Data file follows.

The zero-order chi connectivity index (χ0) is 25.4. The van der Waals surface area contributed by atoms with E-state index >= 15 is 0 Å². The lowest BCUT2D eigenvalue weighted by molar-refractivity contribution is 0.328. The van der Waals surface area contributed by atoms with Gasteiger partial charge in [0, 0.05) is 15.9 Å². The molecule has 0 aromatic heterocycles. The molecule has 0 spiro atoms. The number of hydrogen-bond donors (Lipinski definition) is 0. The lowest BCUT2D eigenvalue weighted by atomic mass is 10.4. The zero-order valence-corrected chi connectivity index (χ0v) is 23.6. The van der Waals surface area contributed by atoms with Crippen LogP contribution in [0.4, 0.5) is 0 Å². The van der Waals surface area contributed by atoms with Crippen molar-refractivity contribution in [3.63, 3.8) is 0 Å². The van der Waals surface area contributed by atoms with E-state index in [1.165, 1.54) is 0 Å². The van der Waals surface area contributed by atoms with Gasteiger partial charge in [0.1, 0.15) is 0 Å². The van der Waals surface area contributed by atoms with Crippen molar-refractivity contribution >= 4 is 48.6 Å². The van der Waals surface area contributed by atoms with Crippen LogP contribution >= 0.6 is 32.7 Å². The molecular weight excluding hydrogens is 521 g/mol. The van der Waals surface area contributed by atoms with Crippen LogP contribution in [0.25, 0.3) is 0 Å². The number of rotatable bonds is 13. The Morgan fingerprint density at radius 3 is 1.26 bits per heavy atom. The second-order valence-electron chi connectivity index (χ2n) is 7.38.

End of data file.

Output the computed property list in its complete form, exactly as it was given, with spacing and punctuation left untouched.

The zero-order chi connectivity index (χ0) is 25.4. The van der Waals surface area contributed by atoms with E-state index >= 15 is 0 Å². The lowest BCUT2D eigenvalue weighted by molar-refractivity contribution is 0.328. The van der Waals surface area contributed by atoms with Gasteiger partial charge in [0, 0.05) is 15.9 Å². The molecule has 0 aromatic heterocycles. The molecule has 0 spiro atoms. The number of hydrogen-bond donors (Lipinski definition) is 0. The lowest BCUT2D eigenvalue weighted by atomic mass is 10.4. The zero-order valence-corrected chi connectivity index (χ0v) is 23.6. The van der Waals surface area contributed by atoms with Crippen LogP contribution in [0.4, 0.5) is 0 Å². The van der Waals surface area contributed by atoms with Crippen molar-refractivity contribution in [3.63, 3.8) is 0 Å². The van der Waals surface area contributed by atoms with E-state index in [1.165, 1.54) is 0 Å². The van der Waals surface area contributed by atoms with Gasteiger partial charge in [0.1, 0.15) is 0 Å². The van der Waals surface area contributed by atoms with Crippen molar-refractivity contribution >= 4 is 48.6 Å². The van der Waals surface area contributed by atoms with Crippen LogP contribution >= 0.6 is 32.7 Å². The molecular weight excluding hydrogens is 521 g/mol. The van der Waals surface area contributed by atoms with Crippen LogP contribution in [0.25, 0.3) is 0 Å². The number of rotatable bonds is 13. The Morgan fingerprint density at radius 3 is 1.26 bits per heavy atom. The second-order valence-electron chi connectivity index (χ2n) is 7.38.